Development of pseudorabies virus strains expressing red fluorescent proteins: New tools for multisynaptic labeling applications

Bruce W. Banfield, Jessica D. Kaufman, Jessica A. Randall, Gary E. Pickard

Research output: Contribution to journalArticlepeer-review

113 Scopus citations


The transsynaptic retrograde transport of the pseudorabies virus Bartha (PRV-Bartha) strain has become an important neuroanatomical tract-tracing technique. Recently, dual viral transneuronal labeling has been introduced by employing recombinant strains of PRV-Bartha engineered to express different reporter proteins. Dual viral transsynaptic tracing has the potential of becoming an extremely powerful method for defining connections of single neurons to multiple neural circuits in the brain. However, the present use of recombinant strains of PRV expressing different reporters that are driven by different promoters, inserted in different regions of the viral genome, and detected by different methods limits the potential of these recombinant virus strains as useful reagents. We previously constructed and characterized PRV152, a PRV-Bartha derivative that expresses the enhanced green fluorescent protein. The development of a strain isogenic to PRV152 and differing only in the fluorescent reporter would have great utility for dual transsynaptic tracing. In this report, we describe the construction, characterization, and application of strain PRV614, a PRV-Bartha derivative expressing a novel monomeric red fluorescent protein, mRFP1. In contrast to viruses expressing DsRed and DsRed2, PRV614 displayed robust fluorescence both in cell culture and in vivo following transsynaptic transport through autonomic circuits afferent to the eye. Transneuronal retrograde dual PRV labeling has the potential to be a powerful addition to the neuroanatomical tools for investigation of neuronal circuits; the use of strain PRV614 in combination with strain PRV152 will eliminate many of the pitfalls associated with the presently used pairs of PRV recombinants.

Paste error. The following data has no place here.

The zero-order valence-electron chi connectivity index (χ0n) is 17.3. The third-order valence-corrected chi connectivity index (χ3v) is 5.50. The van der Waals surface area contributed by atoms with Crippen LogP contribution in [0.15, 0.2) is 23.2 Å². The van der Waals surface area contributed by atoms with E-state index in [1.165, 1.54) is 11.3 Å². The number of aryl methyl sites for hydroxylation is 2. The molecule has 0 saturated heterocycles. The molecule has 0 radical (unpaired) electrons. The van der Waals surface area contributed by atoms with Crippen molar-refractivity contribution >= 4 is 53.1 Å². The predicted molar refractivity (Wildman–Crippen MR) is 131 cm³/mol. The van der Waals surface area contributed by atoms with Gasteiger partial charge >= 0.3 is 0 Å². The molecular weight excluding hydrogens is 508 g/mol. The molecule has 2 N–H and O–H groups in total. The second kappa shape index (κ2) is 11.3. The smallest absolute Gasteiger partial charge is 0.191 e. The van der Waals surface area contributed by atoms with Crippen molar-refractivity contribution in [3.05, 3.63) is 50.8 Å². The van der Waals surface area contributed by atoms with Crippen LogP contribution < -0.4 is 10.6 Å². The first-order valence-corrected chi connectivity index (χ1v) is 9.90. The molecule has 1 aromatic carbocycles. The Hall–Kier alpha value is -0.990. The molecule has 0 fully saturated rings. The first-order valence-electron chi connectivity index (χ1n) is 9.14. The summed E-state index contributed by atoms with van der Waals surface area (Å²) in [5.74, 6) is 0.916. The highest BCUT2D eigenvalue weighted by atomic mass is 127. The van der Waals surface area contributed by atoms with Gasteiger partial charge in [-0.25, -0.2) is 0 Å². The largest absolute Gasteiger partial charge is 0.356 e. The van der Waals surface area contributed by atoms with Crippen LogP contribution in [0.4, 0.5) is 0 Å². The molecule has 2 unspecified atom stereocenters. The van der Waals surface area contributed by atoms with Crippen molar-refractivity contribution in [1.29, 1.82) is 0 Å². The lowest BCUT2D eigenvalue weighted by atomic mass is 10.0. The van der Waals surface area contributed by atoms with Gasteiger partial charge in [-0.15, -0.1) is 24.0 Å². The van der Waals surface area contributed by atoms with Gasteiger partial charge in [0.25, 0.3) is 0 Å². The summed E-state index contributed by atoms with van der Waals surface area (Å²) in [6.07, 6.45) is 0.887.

Original languageEnglish (US)
Pages (from-to)10106-10112
Number of pages7
JournalJournal of virology
Issue number18
StatePublished - Sep 2003
Externally publishedYes

ASJC Scopus subject areas

  • Microbiology
  • Immunology
  • Insect Science
  • Virology


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